Say goodbye to ultra-low mortgage rates.
In the past month, rates have been on the rise and they are expected to continue to climb. Last week, the average rate on a 30-year fixed-rate mortgage climbed to 3.81 percent, up from 3.3 percent in early May, according to mortgage giant Freddie Mac. Meanwhile, those seeking a 15-year loan received an average rate of 2.98 percent, up from 2.56 percent a month earlier -- a record low.
"It's unlikely that rates will ever be that low again," said Doug Duncan, Fannie Mae's chief economist.
Those who didn't take advantage of record-low rates have missed the boat -- at least for now. Here are three reasons why.
The Fed is going to stop bolstering the housing market. The Fed has kept rates at rock-bottom levels by buying up to $85 billion a month of Treasury bonds and mortgage-backed securities. That has enabled lenders to sell mortgage loans at low interest rates and recoup their money immediately -- plus profits.
"Up until recently, expectations were that the Fed would begin to taper purchases of mortgage-backed securities and Treasury bonds late in 2013, but that timeframe appears to have moved to September, possibly sooner," said Keith Gumbinger, vice president of HSH.com, a mortgage information company.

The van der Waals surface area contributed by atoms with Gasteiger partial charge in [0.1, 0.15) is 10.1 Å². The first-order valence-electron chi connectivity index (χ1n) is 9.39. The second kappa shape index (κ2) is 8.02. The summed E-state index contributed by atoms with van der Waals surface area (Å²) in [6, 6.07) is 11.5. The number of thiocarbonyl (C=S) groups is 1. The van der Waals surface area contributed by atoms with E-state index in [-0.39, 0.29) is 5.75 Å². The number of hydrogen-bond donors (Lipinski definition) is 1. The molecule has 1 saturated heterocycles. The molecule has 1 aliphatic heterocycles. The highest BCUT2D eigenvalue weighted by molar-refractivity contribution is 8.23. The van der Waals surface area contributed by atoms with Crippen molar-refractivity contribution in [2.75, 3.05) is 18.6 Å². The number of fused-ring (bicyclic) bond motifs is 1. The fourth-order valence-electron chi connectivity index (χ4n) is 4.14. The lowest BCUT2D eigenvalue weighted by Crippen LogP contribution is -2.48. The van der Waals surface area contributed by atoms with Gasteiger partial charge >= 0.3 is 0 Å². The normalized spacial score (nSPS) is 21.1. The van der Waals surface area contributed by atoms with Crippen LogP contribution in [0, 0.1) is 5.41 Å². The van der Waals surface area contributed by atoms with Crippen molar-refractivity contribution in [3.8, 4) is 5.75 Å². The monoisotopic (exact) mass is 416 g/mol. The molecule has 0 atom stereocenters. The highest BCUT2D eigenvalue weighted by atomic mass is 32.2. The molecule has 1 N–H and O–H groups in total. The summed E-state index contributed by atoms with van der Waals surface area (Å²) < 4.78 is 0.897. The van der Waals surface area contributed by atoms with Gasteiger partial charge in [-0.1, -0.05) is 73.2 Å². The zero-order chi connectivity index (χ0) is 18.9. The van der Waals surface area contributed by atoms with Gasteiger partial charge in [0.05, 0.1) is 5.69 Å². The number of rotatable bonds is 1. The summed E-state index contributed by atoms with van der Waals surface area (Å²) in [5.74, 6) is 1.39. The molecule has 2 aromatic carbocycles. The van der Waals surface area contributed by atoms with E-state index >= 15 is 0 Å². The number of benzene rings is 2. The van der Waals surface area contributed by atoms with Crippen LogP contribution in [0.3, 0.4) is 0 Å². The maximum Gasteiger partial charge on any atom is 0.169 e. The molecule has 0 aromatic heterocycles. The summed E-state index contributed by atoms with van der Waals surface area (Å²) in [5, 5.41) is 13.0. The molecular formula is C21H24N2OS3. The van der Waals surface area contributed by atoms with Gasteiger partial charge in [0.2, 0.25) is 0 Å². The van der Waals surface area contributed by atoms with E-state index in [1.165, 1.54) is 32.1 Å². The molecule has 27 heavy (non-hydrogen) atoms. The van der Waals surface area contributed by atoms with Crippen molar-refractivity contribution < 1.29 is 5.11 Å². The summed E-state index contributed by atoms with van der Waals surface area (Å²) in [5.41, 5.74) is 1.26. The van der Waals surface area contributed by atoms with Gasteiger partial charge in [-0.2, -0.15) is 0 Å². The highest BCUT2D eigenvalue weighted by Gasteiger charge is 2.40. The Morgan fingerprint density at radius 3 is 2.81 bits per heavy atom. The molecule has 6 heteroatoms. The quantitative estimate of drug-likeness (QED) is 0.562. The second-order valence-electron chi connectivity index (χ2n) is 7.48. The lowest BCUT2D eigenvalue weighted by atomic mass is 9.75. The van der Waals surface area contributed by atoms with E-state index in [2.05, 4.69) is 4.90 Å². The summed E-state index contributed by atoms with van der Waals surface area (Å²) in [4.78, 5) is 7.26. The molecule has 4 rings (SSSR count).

If the Fed stops purchasing the securities, private investors will have to pick up the slack. For investors to do that, the loans will have offer a better payoff. And that would mean raising rates for borrowers, said Duncan.
The economy is no longer reeling. During the recession, the Fed lowered its short-term interest rate to near zero in order to stimulate the economy. But now conditions have improved considerably since the economy emerged from recession four years ago. As the economic revival gains traction, it is creating a tailwind for interest rate increases, according to Gumbinger.
Low rates happen when the economy is in distress. But now, the market believes the economy is getting stronger, said Wendy Cutrefelli, a vice president in the Mortgage Banking Division of Bank of the West.
Job gains have picked up lately, averaging about 202,000 a month over the past six months.
That hiring is advancing rather than retreating is good news for the economy and any positive future reports are expected to push rates higher, according to Gumbinger. Even mediocre news might not cause any meaningful decline in rates.
3.3 percent rates are unprecedented. "The 30-year [mortgage rate] hit a 37-year low in 2003 at 5.23 percent," said Gumbinger. "That was the previous low-watermark prior to this financial crisis and it's likely we will move closer to that mark as we grind forward."
Any return to normal conditions, therefore, will likely be accompanied by higher mortgage rates.
For clues to the direction of mortgage rates, look at the daily movements in 10-year Treasury bond yields. Mortgage rates track Treasury yields with the difference between them holding fairly constant.
These days, Treasury bonds have been on a jumpy uphill climb, with the 10-year hitting 2.21 percent on May 31, its highest closing since April 2012. On Thursday, the yield was about 2.10 percent. Since the interest rate on a 30-year is usually 1.7 to 2 percentage points higher, it indicates that mortgages should be at between 3.82 percent and 4.12 percent this week.